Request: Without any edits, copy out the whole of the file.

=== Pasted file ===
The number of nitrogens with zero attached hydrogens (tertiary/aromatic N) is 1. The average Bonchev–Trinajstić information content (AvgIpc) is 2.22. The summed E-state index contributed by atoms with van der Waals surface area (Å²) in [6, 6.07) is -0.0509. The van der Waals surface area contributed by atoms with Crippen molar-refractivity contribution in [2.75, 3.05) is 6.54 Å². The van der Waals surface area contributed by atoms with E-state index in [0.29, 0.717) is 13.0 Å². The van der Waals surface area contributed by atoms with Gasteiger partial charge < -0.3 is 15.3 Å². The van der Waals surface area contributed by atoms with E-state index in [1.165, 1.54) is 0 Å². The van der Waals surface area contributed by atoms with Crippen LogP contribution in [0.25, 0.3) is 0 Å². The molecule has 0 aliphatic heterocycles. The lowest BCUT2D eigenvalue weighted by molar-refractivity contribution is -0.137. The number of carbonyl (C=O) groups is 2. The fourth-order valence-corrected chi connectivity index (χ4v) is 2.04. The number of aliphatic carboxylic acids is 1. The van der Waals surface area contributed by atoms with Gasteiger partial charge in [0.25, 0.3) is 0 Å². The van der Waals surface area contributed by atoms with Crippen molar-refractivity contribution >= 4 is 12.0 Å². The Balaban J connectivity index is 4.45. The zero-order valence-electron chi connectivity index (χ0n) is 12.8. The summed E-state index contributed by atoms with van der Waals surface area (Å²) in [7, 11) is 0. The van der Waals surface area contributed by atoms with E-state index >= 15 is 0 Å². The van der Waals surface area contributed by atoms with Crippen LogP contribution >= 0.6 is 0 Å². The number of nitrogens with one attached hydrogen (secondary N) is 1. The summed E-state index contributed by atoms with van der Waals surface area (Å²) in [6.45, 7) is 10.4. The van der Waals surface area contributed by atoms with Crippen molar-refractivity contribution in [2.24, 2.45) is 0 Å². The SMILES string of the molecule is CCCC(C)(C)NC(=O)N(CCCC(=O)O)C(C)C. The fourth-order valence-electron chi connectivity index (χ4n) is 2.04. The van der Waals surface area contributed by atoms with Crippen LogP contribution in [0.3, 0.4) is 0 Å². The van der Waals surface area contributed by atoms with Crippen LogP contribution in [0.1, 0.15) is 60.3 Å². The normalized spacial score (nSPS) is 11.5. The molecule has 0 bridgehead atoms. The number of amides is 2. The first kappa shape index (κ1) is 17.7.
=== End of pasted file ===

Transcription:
The number of nitrogens with zero attached hydrogens (tertiary/aromatic N) is 1. The average Bonchev–Trinajstić information content (AvgIpc) is 2.22. The summed E-state index contributed by atoms with van der Waals surface area (Å²) in [6, 6.07) is -0.0509. The van der Waals surface area contributed by atoms with Crippen molar-refractivity contribution in [2.75, 3.05) is 6.54 Å². The van der Waals surface area contributed by atoms with E-state index in [0.29, 0.717) is 13.0 Å². The van der Waals surface area contributed by atoms with Gasteiger partial charge < -0.3 is 15.3 Å². The van der Waals surface area contributed by atoms with E-state index in [1.165, 1.54) is 0 Å². The van der Waals surface area contributed by atoms with Crippen LogP contribution in [0.25, 0.3) is 0 Å². The molecule has 0 aliphatic heterocycles. The lowest BCUT2D eigenvalue weighted by molar-refractivity contribution is -0.137. The number of carbonyl (C=O) groups is 2. The fourth-order valence-corrected chi connectivity index (χ4v) is 2.04. The number of aliphatic carboxylic acids is 1. The van der Waals surface area contributed by atoms with Gasteiger partial charge in [0.25, 0.3) is 0 Å². The van der Waals surface area contributed by atoms with Crippen molar-refractivity contribution >= 4 is 12.0 Å². The Balaban J connectivity index is 4.45. The zero-order valence-electron chi connectivity index (χ0n) is 12.8. The summed E-state index contributed by atoms with van der Waals surface area (Å²) in [7, 11) is 0. The van der Waals surface area contributed by atoms with E-state index >= 15 is 0 Å². The van der Waals surface area contributed by atoms with Crippen LogP contribution >= 0.6 is 0 Å². The number of nitrogens with one attached hydrogen (secondary N) is 1. The summed E-state index contributed by atoms with van der Waals surface area (Å²) in [6.45, 7) is 10.4. The van der Waals surface area contributed by atoms with Crippen molar-refractivity contribution in [2.24, 2.45) is 0 Å². The SMILES string of the molecule is CCCC(C)(C)NC(=O)N(CCCC(=O)O)C(C)C. The fourth-order valence-electron chi connectivity index (χ4n) is 2.04. The van der Waals surface area contributed by atoms with Crippen LogP contribution in [0.3, 0.4) is 0 Å². The van der Waals surface area contributed by atoms with Crippen LogP contribution in [0.1, 0.15) is 60.3 Å². The normalized spacial score (nSPS) is 11.5. The molecule has 0 bridgehead atoms. The number of amides is 2. The first kappa shape index (κ1) is 17.7.